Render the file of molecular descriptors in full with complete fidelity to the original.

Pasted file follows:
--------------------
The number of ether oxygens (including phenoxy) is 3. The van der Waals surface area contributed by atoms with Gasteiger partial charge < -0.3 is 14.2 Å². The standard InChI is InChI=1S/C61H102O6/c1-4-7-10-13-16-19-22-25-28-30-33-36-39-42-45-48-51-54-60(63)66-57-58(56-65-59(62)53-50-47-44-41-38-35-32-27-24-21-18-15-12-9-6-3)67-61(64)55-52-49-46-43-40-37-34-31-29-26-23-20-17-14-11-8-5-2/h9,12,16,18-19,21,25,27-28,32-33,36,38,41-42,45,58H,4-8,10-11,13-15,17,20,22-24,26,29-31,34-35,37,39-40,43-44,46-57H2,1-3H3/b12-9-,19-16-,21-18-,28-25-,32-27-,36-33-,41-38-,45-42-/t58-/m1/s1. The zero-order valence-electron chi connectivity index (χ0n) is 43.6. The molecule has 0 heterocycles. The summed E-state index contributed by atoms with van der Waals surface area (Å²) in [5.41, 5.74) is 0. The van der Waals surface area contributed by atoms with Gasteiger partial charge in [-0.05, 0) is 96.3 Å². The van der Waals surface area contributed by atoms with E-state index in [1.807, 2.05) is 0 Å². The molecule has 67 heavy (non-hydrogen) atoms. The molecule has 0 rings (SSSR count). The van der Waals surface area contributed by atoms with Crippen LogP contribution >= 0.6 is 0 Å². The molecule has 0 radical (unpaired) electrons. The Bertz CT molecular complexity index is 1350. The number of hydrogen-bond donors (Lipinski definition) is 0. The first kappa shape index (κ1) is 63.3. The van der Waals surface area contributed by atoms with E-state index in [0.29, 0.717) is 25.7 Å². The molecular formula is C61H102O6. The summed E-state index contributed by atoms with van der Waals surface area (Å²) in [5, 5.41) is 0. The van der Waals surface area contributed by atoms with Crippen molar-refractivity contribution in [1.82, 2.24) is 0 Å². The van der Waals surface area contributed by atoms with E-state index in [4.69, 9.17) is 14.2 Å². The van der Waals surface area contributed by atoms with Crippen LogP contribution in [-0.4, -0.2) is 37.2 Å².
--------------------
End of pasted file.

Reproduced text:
The number of ether oxygens (including phenoxy) is 3. The van der Waals surface area contributed by atoms with Gasteiger partial charge < -0.3 is 14.2 Å². The standard InChI is InChI=1S/C61H102O6/c1-4-7-10-13-16-19-22-25-28-30-33-36-39-42-45-48-51-54-60(63)66-57-58(56-65-59(62)53-50-47-44-41-38-35-32-27-24-21-18-15-12-9-6-3)67-61(64)55-52-49-46-43-40-37-34-31-29-26-23-20-17-14-11-8-5-2/h9,12,16,18-19,21,25,27-28,32-33,36,38,41-42,45,58H,4-8,10-11,13-15,17,20,22-24,26,29-31,34-35,37,39-40,43-44,46-57H2,1-3H3/b12-9-,19-16-,21-18-,28-25-,32-27-,36-33-,41-38-,45-42-/t58-/m1/s1. The zero-order valence-electron chi connectivity index (χ0n) is 43.6. The molecule has 0 heterocycles. The summed E-state index contributed by atoms with van der Waals surface area (Å²) in [5.41, 5.74) is 0. The van der Waals surface area contributed by atoms with Gasteiger partial charge in [-0.05, 0) is 96.3 Å². The van der Waals surface area contributed by atoms with E-state index in [1.807, 2.05) is 0 Å². The molecule has 67 heavy (non-hydrogen) atoms. The molecule has 0 rings (SSSR count). The van der Waals surface area contributed by atoms with Crippen LogP contribution >= 0.6 is 0 Å². The molecule has 0 radical (unpaired) electrons. The Bertz CT molecular complexity index is 1350. The number of hydrogen-bond donors (Lipinski definition) is 0. The first kappa shape index (κ1) is 63.3. The van der Waals surface area contributed by atoms with E-state index in [0.29, 0.717) is 25.7 Å². The molecular formula is C61H102O6. The summed E-state index contributed by atoms with van der Waals surface area (Å²) in [5, 5.41) is 0. The van der Waals surface area contributed by atoms with Crippen molar-refractivity contribution in [1.82, 2.24) is 0 Å². The van der Waals surface area contributed by atoms with E-state index in [4.69, 9.17) is 14.2 Å². The van der Waals surface area contributed by atoms with Crippen LogP contribution in [-0.4, -0.2) is 37.2 Å².